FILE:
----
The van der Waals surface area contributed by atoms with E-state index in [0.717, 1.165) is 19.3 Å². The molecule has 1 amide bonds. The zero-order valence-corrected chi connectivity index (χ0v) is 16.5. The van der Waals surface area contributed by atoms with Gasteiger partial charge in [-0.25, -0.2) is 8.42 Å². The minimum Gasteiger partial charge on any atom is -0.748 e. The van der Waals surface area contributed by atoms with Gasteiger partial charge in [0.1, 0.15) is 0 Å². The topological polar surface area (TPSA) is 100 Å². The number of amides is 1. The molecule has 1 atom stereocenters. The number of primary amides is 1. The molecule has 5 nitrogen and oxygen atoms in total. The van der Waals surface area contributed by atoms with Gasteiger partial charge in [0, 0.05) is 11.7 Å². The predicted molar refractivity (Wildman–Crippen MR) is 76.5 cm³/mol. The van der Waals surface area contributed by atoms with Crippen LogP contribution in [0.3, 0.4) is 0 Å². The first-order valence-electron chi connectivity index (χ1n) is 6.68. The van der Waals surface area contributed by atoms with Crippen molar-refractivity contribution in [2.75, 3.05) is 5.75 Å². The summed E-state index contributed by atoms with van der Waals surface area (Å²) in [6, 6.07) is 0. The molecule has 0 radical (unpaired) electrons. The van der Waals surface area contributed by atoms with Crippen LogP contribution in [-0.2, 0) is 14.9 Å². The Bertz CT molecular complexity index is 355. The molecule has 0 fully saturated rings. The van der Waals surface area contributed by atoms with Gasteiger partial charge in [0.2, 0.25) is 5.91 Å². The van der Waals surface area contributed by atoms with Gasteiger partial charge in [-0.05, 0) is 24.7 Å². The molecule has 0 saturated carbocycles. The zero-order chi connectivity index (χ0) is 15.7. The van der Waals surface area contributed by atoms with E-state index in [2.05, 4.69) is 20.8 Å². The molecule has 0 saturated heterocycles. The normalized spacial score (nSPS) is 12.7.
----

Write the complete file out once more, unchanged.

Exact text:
The van der Waals surface area contributed by atoms with E-state index in [0.717, 1.165) is 19.3 Å². The molecule has 1 amide bonds. The zero-order valence-corrected chi connectivity index (χ0v) is 16.5. The van der Waals surface area contributed by atoms with Gasteiger partial charge in [-0.25, -0.2) is 8.42 Å². The minimum Gasteiger partial charge on any atom is -0.748 e. The van der Waals surface area contributed by atoms with Gasteiger partial charge in [0.1, 0.15) is 0 Å². The topological polar surface area (TPSA) is 100 Å². The number of amides is 1. The molecule has 1 atom stereocenters. The number of primary amides is 1. The molecule has 5 nitrogen and oxygen atoms in total. The van der Waals surface area contributed by atoms with Gasteiger partial charge in [0, 0.05) is 11.7 Å². The predicted molar refractivity (Wildman–Crippen MR) is 76.5 cm³/mol. The van der Waals surface area contributed by atoms with Crippen LogP contribution in [0.3, 0.4) is 0 Å². The first-order valence-electron chi connectivity index (χ1n) is 6.68. The van der Waals surface area contributed by atoms with Crippen molar-refractivity contribution in [2.75, 3.05) is 5.75 Å². The summed E-state index contributed by atoms with van der Waals surface area (Å²) in [6, 6.07) is 0. The molecule has 0 radical (unpaired) electrons. The van der Waals surface area contributed by atoms with Crippen LogP contribution in [-0.2, 0) is 14.9 Å². The Bertz CT molecular complexity index is 355. The molecule has 0 fully saturated rings. The van der Waals surface area contributed by atoms with Gasteiger partial charge in [0.2, 0.25) is 5.91 Å². The van der Waals surface area contributed by atoms with Gasteiger partial charge in [-0.05, 0) is 24.7 Å². The molecule has 0 saturated carbocycles. The zero-order chi connectivity index (χ0) is 15.7. The van der Waals surface area contributed by atoms with E-state index in [2.05, 4.69) is 20.8 Å². The molecule has 0 saturated heterocycles. The normalized spacial score (nSPS) is 12.7.